Building your own home has become more popular than ever since people have come to realise that they will save a lot of money if they carry the project out successfully. Of course, when we refer to building your own home we are talking about project management rather than getting your hands dirty with every part of the construction.
Another big advantage of designing and building your own home is that you get exactly what you want when it is finished,
This article is dedicated to eco-friendly features that anyone can include in their houses, and wise people consider them at a very early stage of the planning.
Passive design works on the principle that the house will maintain a comfortable temperature throughout the year without the need for high consumption of fuel for heating and cooling. There are several ways to achieve it.
Choose the land and the orientation of the building carefully and follow these tips closely. Thanks to increasing land sales, it is easy to find the perfect plot for your new home. Place your house in the most suitable spot for your needs. Solar panels, for example, work best if they are facing the sun all day. In the northern hemisphere, south facing roofs are preferable, while, in the southern hemisphere, the sun is found to the north.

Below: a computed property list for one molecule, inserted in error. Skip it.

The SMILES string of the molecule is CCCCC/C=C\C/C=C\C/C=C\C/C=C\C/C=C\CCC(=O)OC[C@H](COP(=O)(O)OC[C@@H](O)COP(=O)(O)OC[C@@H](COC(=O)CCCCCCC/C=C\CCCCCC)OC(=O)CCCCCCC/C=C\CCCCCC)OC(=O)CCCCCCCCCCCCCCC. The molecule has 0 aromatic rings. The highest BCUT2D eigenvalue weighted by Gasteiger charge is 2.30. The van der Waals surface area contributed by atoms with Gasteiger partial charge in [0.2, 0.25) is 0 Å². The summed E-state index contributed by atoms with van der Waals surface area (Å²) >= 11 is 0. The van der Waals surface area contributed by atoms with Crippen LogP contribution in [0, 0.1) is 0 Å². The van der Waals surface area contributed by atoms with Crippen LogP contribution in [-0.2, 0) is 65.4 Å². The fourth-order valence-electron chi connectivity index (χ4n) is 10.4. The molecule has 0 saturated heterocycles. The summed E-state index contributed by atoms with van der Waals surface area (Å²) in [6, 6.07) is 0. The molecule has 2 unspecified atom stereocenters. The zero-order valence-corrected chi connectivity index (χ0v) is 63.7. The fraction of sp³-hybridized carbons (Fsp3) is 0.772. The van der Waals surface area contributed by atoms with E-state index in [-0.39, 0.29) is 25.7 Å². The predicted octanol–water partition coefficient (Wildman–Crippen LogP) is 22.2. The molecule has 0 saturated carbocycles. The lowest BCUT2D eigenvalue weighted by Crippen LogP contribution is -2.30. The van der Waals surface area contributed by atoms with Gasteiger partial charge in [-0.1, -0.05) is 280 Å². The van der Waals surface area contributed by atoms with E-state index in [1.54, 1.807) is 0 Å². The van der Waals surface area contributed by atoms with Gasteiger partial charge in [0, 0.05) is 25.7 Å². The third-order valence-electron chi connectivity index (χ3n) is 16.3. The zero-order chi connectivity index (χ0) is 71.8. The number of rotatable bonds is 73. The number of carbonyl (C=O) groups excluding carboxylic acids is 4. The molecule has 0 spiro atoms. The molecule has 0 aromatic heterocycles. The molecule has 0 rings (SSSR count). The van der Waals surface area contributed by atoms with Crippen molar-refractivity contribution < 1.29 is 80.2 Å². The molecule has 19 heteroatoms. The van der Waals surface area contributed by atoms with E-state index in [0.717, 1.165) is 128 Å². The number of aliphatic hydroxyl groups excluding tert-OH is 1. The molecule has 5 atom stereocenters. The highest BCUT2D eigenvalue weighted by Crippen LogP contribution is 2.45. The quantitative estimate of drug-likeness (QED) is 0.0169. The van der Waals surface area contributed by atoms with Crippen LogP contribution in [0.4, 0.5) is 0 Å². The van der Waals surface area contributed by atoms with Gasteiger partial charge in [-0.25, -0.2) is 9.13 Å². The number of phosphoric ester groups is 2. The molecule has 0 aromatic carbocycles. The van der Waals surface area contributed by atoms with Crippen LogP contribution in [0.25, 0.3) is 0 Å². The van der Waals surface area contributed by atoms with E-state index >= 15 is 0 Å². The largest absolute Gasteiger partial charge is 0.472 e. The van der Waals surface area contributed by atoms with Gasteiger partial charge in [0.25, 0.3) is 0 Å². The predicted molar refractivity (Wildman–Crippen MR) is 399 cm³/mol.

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Insulation works in two ways; it keeps the heat in during cold weather, and keeps the house cool during hot weather. Ideally, the temperature is best kept constant all year round without the need for heating or air conditioning. It is possible to achieve this with lots of insulation. Houses that are kept warm just from body heat have roof insulation that is more than four feet thick and walls that have at least twelve inches of insulation built into them.
A well insulated home must have no draughts. Modern uPVC window and door frames come with high quality seals to prevent any air leakage. In the most efficient houses, doors operate through an airlock system so that there is never a door open to the outside.
Triple glazing was developed for countries with cold climates, but they work well anywhere in the world. They are well suited for maintaining the temperature inside a heavily insulated home. Often it is the windows that are problematic for zero carbon houses.
Even on the coldest days, water can be heated by sunlight. Heat collectors sealed in vacuum tubes on the roof, give hot water even in sub-zero temperatures. The same principle is applied to air heaters too. A black solar heat exchanger absorbs sunlight and heats the air which is then transferred into the building by convection, or by small fans powered by batteries that charge from the solar panels on the roof. This system is quite ingenious.
By considering how efficient your home will be at the design stage, it is highly likely that the money saved in heating and cooling bills will cover the cost of the extra features within five years. From then on, your home will be a very cheap place to live. Homes such as this are desirable, and their prices reflect it. They are the way of the future, so embrace it and reap the rewards.